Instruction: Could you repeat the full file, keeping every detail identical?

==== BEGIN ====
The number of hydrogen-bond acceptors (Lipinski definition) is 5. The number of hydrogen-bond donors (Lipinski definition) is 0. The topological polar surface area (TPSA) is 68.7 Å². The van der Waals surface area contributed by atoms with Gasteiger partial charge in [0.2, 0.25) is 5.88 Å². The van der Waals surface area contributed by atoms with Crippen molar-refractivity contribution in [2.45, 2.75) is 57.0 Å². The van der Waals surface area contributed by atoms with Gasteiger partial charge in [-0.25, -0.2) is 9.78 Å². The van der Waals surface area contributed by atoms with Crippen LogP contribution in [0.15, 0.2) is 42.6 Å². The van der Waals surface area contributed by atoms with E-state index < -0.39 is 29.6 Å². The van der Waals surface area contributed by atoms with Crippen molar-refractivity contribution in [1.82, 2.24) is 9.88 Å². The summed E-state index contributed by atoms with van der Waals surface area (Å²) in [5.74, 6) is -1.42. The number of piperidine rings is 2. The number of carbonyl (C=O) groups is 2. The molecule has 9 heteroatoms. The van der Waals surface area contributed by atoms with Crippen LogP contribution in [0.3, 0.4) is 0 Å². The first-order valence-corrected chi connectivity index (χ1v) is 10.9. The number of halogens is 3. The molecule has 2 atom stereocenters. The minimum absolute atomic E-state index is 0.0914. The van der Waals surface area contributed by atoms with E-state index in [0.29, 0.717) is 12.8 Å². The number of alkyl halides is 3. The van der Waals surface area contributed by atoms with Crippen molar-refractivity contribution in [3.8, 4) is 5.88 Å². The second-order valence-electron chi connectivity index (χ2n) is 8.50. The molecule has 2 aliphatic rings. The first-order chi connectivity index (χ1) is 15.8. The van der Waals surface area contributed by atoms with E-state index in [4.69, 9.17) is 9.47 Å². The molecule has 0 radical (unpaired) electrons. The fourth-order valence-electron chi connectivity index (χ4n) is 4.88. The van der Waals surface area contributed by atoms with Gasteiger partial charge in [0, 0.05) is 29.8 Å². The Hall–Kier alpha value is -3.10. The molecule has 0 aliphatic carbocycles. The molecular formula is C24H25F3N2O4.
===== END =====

The number of hydrogen-bond acceptors (Lipinski definition) is 5. The number of hydrogen-bond donors (Lipinski definition) is 0. The topological polar surface area (TPSA) is 68.7 Å². The van der Waals surface area contributed by atoms with Gasteiger partial charge in [0.2, 0.25) is 5.88 Å². The van der Waals surface area contributed by atoms with Crippen molar-refractivity contribution in [2.45, 2.75) is 57.0 Å². The van der Waals surface area contributed by atoms with Gasteiger partial charge in [-0.25, -0.2) is 9.78 Å². The van der Waals surface area contributed by atoms with Crippen LogP contribution in [0.15, 0.2) is 42.6 Å². The van der Waals surface area contributed by atoms with E-state index < -0.39 is 29.6 Å². The van der Waals surface area contributed by atoms with Crippen molar-refractivity contribution in [1.82, 2.24) is 9.88 Å². The summed E-state index contributed by atoms with van der Waals surface area (Å²) in [5.74, 6) is -1.42. The number of piperidine rings is 2. The number of carbonyl (C=O) groups is 2. The molecule has 9 heteroatoms. The van der Waals surface area contributed by atoms with Crippen LogP contribution in [0.3, 0.4) is 0 Å². The first-order valence-corrected chi connectivity index (χ1v) is 10.9. The number of halogens is 3. The molecule has 2 atom stereocenters. The minimum absolute atomic E-state index is 0.0914. The van der Waals surface area contributed by atoms with E-state index in [0.29, 0.717) is 12.8 Å². The number of alkyl halides is 3. The van der Waals surface area contributed by atoms with Crippen molar-refractivity contribution in [3.8, 4) is 5.88 Å². The second-order valence-electron chi connectivity index (χ2n) is 8.50. The molecule has 2 aliphatic rings. The first-order chi connectivity index (χ1) is 15.8. The van der Waals surface area contributed by atoms with E-state index in [4.69, 9.17) is 9.47 Å². The molecule has 0 radical (unpaired) electrons. The fourth-order valence-electron chi connectivity index (χ4n) is 4.88. The van der Waals surface area contributed by atoms with Gasteiger partial charge in [0, 0.05) is 29.8 Å². The Hall–Kier alpha value is -3.10. The molecule has 0 aliphatic carbocycles. The molecular formula is C24H25F3N2O4.